Sorry but I am back, not sure for how long but here goes .....
Integrity, beach boys and a spiritual song.
Not sure why, but getting through each day at the moment is a struggle a battle and a challenge. What causes the falling away from relationships, bonds and promises? I see my weaknesses as exposed in the light, I still try to hide them but it is futile, it is not about guilt, it is about acceptance. We can be so troubled by the fear of illness, death and even life itself, with all of its false demands.
I have just read the introduction to 'The Heartfelt Garden' by Sarah Wint, and this has encouraged me to continue to kick against the pricks. I love gardens, I love the therapeutic nature of nature, of connection, of soul.
Sue and me have recently spent some soulful time on a Devonian farm with 13th Century mud, horse flies, chickens, vegetable patch and friends.
Richard and Ruth have an old, rambling cottage with sparrows nesting under the thatch, beams made from ships timbers and wide oak floorboards. The garden is focused along the entrance path, a jungle jumble of phlox, erigeron, of berginia of lilies and roses, of crocosmia and many many more leading your eye up to the heavy powder blue oak front door.
There are mugs, bowls, vases on windowsill and mantle, and flowers in a blue jug on the table.
Stars, spirals, swirls and fossils - cows in the old pottery cum pantry, kiln and piano, bats bees wasps and flies.
The land around the farm rises and falls - the lawns banked up higher than the thatched roof - I can see gardens. Soul is difficult to define, it is just about integrity, about our tendency to imperfection, yes soul is about imperfection, accepted and rested in, but it holds its own- is strong despite perceived weakness.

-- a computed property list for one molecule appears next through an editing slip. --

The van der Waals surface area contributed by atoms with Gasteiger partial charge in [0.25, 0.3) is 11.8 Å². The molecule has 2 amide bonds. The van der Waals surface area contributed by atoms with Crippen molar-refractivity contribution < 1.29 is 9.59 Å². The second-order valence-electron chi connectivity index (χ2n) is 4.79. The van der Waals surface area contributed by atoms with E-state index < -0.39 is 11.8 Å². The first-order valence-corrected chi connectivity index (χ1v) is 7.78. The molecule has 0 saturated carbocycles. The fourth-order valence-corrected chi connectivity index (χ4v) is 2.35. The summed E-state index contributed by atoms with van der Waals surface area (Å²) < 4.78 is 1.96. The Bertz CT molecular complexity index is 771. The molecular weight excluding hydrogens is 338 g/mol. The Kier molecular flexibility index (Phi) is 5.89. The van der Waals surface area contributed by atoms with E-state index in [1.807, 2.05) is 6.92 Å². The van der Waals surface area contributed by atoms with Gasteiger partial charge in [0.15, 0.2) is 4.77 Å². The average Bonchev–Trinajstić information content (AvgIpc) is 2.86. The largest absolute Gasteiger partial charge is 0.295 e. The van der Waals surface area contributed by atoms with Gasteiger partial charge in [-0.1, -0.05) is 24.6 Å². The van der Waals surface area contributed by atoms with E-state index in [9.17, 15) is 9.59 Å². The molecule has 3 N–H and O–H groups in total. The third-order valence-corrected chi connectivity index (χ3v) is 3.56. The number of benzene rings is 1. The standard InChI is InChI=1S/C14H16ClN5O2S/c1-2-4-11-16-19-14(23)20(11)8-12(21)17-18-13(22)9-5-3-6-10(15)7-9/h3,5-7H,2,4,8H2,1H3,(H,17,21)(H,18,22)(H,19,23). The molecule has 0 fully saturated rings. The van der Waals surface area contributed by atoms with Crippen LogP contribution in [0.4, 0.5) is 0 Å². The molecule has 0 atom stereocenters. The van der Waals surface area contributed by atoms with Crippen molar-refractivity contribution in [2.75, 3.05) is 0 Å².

We visited Rosemoor the RHS garden not far from where Richard and Ruth live, Rosemoor although beautiful in parts and well laid out - had no soul. I suppose it is meant to be a showcase, a display. It was too tidy, but would be accessible for someone in a wheelchair so it has a point.
We also visited Broomhill Art Hotel broomhillart.co.uk, which has a sculpture garden. The garden again on a slope terraces and winds its way down the hill to a river. Some sculptures sit well in the landscape, others dominate, but it felt relaxed and informal and had some soul.
...now for beach boys and a spiritual song.
I had the privilege of walking some of the Gower coastal path from Pennard to Rhosilli with Neil Smurthwaite and Charles Hawes.
The sound of the sea and sea birds - gull, sandpiper, oyster catcher and even the odd raven all evoke melancholy - a sadness and a joy, just like listening to Cantus Arcticus by Rautavaara. The sight of cliffs, islands, pounding sea - the deep roar and crash - is like listening to a spiritual voice.
The Old Testament Jews and even the New Testament Messianic Jews who were first called Christians or followers of Messiah - all attribute the earth and everything in it, the sea and everything in it to God. In other words it is His not just ours, and it belongs to all creatures and not just us. The sea reminds us of our limitations, our boundaries - but it also reminds us of hope beyond the edge.
We lifted a glass to the beauty of the day.